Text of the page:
Poster Session I: Thrombosis and vascular biology - Biology - translational research
Acquired immune thrombotic thrombocytopenic purpura(TTP) is an autoimmune disorder that is characterized by microangiopathic hemolytic anemia and thrombocytopenia with associated organ dysfunction. Refractory TTP that fails to respond to standard therapeutic plasma exchange(TPE) and prednisone continues to be associated with high mortality. Although recent evidence had identified age, renal involvement, and cardiac involvement as predictors of high mortality, little information is available on clinical factors capable of predicting the treatment response that may be able to guide the initiation of early and targeted aggressive therapy.
To identify the incidence and early indicators of refractory TTP and risk factors of exacerbation, relapse and mortality.
The study population consisted of all patients with clinically suspected TTP from 14 large academic medical centers in China from January 2005 to January 2018. We excluded patients who were diagnosed congenital TTP or other thrombotic microangiopathies. Final diagnosis of acquired immune TTP was confirmed by at least one senior hematologist. Data(demographic, clinical, laboratory and treatment information) obtained at diagnosis and prior to treatment were collected from electronic medical records. Stepwise regression was used to identify independent risk factors.
Among 261 patients referred to the 14 medical centers, 126 patients satisfied the inclusion criteria and were included in the analysis. Overall, 41/126 patients were regarded as having refractory TTP. Compared with those of the responsive group, the patients in the refractory group were older and had higher d-dimer, C-reactive protein(CRP) and serum creatinine levels and more acute kidney insufficiency. The ADAMTS13 levels were comparable between the two groups. In multivariate logistic analysis, we identified albumin<35 g/L(OR 3.939, 95% CI 1.050-14.782; p = 0.042) and CRP < 15 mg/L(OR 0.280, 95% CI 0.085-0.928, p = 0.037) as independent predictors of refractory TTP. All patients underwent a median of 5 TPE sessions, and corticosteroids were given to most of the patients. When combined with first-line treatments, alternative treatments, such as intravenous immunoglobulin, rituximab, cyclosporine A and vincristine, each showed better outcomes, although the differences were not statistically significant. With a median follow-up time of 1131 days, the 1-year overall survival(OS) and progression-free survival of all TTP patients were 74.1% and 60.3%, respectively. Refractory and responsive TTP had significantly different outcomes(p < 0.001). In the multivariate analysis, an older age(OR 1.082, 95% CI 1.017-1.151, p = 0.013), proteinuria(OR 13.628, 95% CI 1.406-132.072, p = 0.024) and increased indirect bilirubin(OR 1.067, 95% CI 1.022-1.114, p = 0.03) were independent risk factors of exacerbation/relapse, but exacerbation/relapse had no influence on OS(p = 0.566). Cox regression indicated that two factors were significantly associated with OS: age>45 years(HR 14.127, 95% CI 1.404-142.136, p = 0.025) and acute kidney insufficiency(HR 9.100, 95% CI 1.838-45.052, p = 0.007).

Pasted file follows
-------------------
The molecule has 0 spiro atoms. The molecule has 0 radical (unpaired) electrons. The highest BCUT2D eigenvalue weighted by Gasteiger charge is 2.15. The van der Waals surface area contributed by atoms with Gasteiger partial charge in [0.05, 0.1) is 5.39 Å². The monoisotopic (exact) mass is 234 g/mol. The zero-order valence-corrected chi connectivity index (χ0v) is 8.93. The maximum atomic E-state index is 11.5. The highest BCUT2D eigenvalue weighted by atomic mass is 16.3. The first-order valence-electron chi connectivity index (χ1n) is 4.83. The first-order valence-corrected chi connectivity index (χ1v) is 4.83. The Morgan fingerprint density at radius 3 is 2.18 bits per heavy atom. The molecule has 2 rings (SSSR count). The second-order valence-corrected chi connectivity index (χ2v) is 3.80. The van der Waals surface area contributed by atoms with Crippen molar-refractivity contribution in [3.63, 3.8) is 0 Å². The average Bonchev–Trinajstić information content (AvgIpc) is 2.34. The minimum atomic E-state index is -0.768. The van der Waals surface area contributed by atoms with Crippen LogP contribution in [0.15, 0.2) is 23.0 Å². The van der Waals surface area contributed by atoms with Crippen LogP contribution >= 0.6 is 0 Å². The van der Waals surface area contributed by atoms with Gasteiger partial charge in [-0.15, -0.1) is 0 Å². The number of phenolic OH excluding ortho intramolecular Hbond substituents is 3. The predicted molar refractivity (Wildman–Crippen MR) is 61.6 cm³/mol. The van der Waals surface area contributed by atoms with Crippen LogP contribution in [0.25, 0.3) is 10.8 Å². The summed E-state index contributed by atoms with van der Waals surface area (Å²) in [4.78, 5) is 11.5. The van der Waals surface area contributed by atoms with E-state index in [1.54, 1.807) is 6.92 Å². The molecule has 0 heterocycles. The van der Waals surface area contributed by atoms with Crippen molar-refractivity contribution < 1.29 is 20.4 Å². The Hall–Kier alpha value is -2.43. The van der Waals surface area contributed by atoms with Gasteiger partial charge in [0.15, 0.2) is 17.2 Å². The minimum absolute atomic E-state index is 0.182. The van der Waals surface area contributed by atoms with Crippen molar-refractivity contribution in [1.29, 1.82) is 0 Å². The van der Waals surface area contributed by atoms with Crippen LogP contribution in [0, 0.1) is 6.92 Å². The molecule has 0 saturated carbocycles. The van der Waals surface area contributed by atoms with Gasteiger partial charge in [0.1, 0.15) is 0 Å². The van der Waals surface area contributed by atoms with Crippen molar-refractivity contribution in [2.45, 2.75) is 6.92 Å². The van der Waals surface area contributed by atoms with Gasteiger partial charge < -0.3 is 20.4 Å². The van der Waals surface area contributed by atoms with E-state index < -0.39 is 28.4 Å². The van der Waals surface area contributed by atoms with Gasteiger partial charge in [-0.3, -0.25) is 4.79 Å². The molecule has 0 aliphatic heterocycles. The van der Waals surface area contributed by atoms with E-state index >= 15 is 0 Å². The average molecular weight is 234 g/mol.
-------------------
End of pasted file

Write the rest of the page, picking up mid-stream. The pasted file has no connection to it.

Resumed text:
This novel observation showed that 32.5% of TTP cases were refractory and that serum albumin and elevated CRP might be early predictors of these cases. These factors may have the potential to guide intensification of therapy and improve survival outcomes, which should be reevaluated in larger prospective studies.